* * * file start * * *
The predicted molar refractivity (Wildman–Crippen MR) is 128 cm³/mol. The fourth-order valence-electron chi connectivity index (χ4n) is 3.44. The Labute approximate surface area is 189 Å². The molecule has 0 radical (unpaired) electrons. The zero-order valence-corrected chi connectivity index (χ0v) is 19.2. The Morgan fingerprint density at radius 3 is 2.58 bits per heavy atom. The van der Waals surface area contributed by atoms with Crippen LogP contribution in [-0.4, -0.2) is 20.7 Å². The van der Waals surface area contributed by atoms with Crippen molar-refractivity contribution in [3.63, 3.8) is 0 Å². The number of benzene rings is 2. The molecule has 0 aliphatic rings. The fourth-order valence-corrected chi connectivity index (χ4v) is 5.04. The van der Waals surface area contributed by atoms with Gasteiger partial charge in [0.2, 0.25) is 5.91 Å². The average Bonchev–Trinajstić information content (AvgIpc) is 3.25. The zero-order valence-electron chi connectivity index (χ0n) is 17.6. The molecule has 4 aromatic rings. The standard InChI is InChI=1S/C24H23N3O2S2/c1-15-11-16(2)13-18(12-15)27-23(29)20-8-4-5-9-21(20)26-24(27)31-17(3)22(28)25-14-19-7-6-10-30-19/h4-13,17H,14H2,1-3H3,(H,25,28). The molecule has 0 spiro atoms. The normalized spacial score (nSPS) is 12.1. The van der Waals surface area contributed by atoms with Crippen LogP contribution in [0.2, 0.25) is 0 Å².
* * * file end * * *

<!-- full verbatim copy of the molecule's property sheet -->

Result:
The predicted molar refractivity (Wildman–Crippen MR) is 128 cm³/mol. The fourth-order valence-electron chi connectivity index (χ4n) is 3.44. The Labute approximate surface area is 189 Å². The molecule has 0 radical (unpaired) electrons. The zero-order valence-corrected chi connectivity index (χ0v) is 19.2. The Morgan fingerprint density at radius 3 is 2.58 bits per heavy atom. The van der Waals surface area contributed by atoms with Crippen LogP contribution in [-0.4, -0.2) is 20.7 Å². The van der Waals surface area contributed by atoms with Crippen molar-refractivity contribution in [3.63, 3.8) is 0 Å². The number of benzene rings is 2. The molecule has 0 aliphatic rings. The fourth-order valence-corrected chi connectivity index (χ4v) is 5.04. The van der Waals surface area contributed by atoms with Gasteiger partial charge in [0.2, 0.25) is 5.91 Å². The average Bonchev–Trinajstić information content (AvgIpc) is 3.25. The zero-order valence-electron chi connectivity index (χ0n) is 17.6. The molecule has 4 aromatic rings. The standard InChI is InChI=1S/C24H23N3O2S2/c1-15-11-16(2)13-18(12-15)27-23(29)20-8-4-5-9-21(20)26-24(27)31-17(3)22(28)25-14-19-7-6-10-30-19/h4-13,17H,14H2,1-3H3,(H,25,28). The molecule has 0 spiro atoms. The normalized spacial score (nSPS) is 12.1. The van der Waals surface area contributed by atoms with Crippen LogP contribution in [0.2, 0.25) is 0 Å².